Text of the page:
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Old Sep 19, 2006, 12:18 AM   #11
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aijuswannasing wrote:
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Damn its been awhile.... lol

I stopped tinkering around with the movies since that last post.. lol but my camera's still going strong even after some bad experiences (plugged in 20 volts by accident. lol)


Anyways, Sg, have you figured out anything else about getting these movies to play properly? For that matter... has ANYONE figured it out yet?

With two other solutions shaping up, I stopped chasing that line of attack. The remaining problem was the huge amount of processing time the final conversion was taking.

One way out was the purchase of a DVD/VCR combo deck. Cyberlink PowerDirector is my favourite video editing software, but the version bundled with whatever camera it came with, has some features disabled. One of those features is the ability to burn a movie directly to a DVD when you've finished editing. So I have to create .avi files first. I use 2-pass rendering, which takes about twice as long to process as the movie is long.

Then I use NTI DVD burning software to put the avi movies on DVD discs. Then I use the combo deck to copy the movies from DVD to VHS tape. It's convoluted, but it works, and I end up with copies of the movies in all three formats.

Around the same time the Samsung Digimax i6 camera came along. It comes with Digimax Converter software that's supposed to make a wide range of digital video play on the i6, which is promoted as a PMP camera. Well, the conversion software works fine, and takes about as long to process a movie as the length of the movie. I can then copy the movie to a memory card, pop it in the i6, and tape directly from the i6 to VHS tape.

I've tried to determine which of these paths retains the most quality, and basically I can't tell. So I'm going the DVD route just because I end up with backup copies of the movies.

So far I've churned out about 45 movies, ranging in length from about 5 to 40 minutes. It doesn't matter which of the 6 cameras the original footage came from. I'm even going back and transforming years-old images I took with my first hybrid, the Aiptek DV4500, into movies. This is aided by the ability to trim video clips, fine-tune the brightness etc. So they end up looking better than the originals.

My copy of PowerDirector either needs reinstalling, or is buggy, since it hangs regularly. I've learned to frequently save my editing work. I like PowerDirector enough that I'm going to shell out $$ for the full-featured commercial version 5. That will allow me to go directly from editing to burnig a DVD, bypassing the steps of producing an avi file.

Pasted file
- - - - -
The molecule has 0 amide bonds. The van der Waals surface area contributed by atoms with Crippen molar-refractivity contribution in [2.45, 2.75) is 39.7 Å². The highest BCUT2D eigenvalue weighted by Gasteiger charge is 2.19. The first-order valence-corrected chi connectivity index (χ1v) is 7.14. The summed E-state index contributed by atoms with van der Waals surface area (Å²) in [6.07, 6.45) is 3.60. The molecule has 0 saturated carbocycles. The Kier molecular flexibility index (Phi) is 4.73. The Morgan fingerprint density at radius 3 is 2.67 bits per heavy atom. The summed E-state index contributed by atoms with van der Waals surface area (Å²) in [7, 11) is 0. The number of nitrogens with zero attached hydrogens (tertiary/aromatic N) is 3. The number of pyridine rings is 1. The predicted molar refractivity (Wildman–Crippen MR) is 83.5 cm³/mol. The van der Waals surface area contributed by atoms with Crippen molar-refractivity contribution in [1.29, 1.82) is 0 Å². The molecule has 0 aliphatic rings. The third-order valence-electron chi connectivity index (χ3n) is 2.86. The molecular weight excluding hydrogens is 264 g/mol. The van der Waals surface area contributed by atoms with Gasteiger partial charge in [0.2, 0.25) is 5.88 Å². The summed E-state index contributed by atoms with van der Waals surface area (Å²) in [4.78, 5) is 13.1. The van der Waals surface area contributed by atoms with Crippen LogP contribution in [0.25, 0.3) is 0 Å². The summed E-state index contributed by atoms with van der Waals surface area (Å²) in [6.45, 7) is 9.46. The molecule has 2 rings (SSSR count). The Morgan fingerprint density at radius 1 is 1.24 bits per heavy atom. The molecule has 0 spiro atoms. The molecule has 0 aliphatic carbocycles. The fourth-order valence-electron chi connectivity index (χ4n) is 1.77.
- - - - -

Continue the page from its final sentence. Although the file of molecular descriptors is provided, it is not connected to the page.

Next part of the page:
Bottom line is that while I can get the movies to replay on the 920, it's not worth the trouble and I have easier alternatives. It sounds like the MPVR was the only hybrid to fully solve this problem, but it has the audio synch issue.

Learning to edit has been interesting. I've pretty well figured it out myself, and when I read up on how real film editors work, it seems I'm doing the same things. Each movie I do is better than the last, so there's a big difference between the early ones and what I'm doing now.

My main wishes now are higher visual quality on the raw footage, and a library of instrumental background music. I've also continued to experiment with shooting increasingly interesting images. The i6 has been a major step forward in that area, with the fast startup time, optical zoom, autofocus and super macro capabilty. It can take 6Mp stills at 1cm! By blowing up portions of stills taken with the super macro, I can include images in the movies that look like they were taken with a microscope.

On the first editing pass, I just copy all the stills and clips on a given subject straight onto the timeline. Then I add titles, insert transitions, delete bad or redundant footage and stills, put the images in the best order, correct brightness and color problems, adjust the duration for still shots, and split/trim video clips. On the second pass, I insert background music, adjust volume levels of the videos and background, and check for correct timing of the titles. I've learned to include blacked-out stills when I want to fade to or from a blank screen.

Most of my "movies" are about family outdoor backcountry recreation or travel, and I end up with about 5 minutes of movie running time per day of the actual trip. This keeps it interesting while covering most of what happened. I know the jokes about abysmal home movies, but my end result is fun to watch compared to what people did with camcorder footage. And the stuff does get watched, as opposed to being just stored away forever. I also expect that my family will find it very interesting decades from now.

Along these lines, I've been using a scanner to digitize 45 year old family slides from when we lived overseas. (See the scanner forum) After digitally repairing them, I feed the .jpg's into the video editing program, add titles and transitions, and go through the same steps to produce VHS tapes so my parents can watch the old family slides on tv. Amazing that such heirlooms would intersect with digital technology almost half a century after they were taken, and come to life again.

So I'm fairly happy that after over two years of stumbling and frustration, I am producing movies of the activities I wanted to record. This is the goal I had in mind when I first heard of these cameras, and I've made it there. Now it's just a question of continuing to raise the quality.
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Old Sep 19, 2006, 5:26 AM   #12
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Ulead vodeo suiet e 8se is the software that is a dvd recordable with the newer hybrids the only best thing Ispan did for the camera hanshing and dxg gave out the power director6 and yes no dvd recording there are bugs i must delete and reinstal as well I cannot load a ,ovie

excellent features but

one software haswhatt he otehr may not and try using different ones to combine titles effects and tranistions now ciberliner video works 6 is just plane fun but lacks a dvd burn tol as well

The MPVR has this issue but was easily fixed with firmware a matter of how many times you load itin to get it out.

The vid.aud is not waht we;re talking about its the ,movie converting correct

when you convert with Arc the camera or hybrid no matter which one. you must have the FPS at 29.7 the resolution size at 320x240 and the bitrate at 1.5mb or kpps and the sound at 125kb mpeg4 encoding all our vids will dosplay properly and also no vid aud sync at all due to not knowing you need to cut .3 seconds of

as well for NTSC as well for PAL SGSPIRIT excellent point of view:|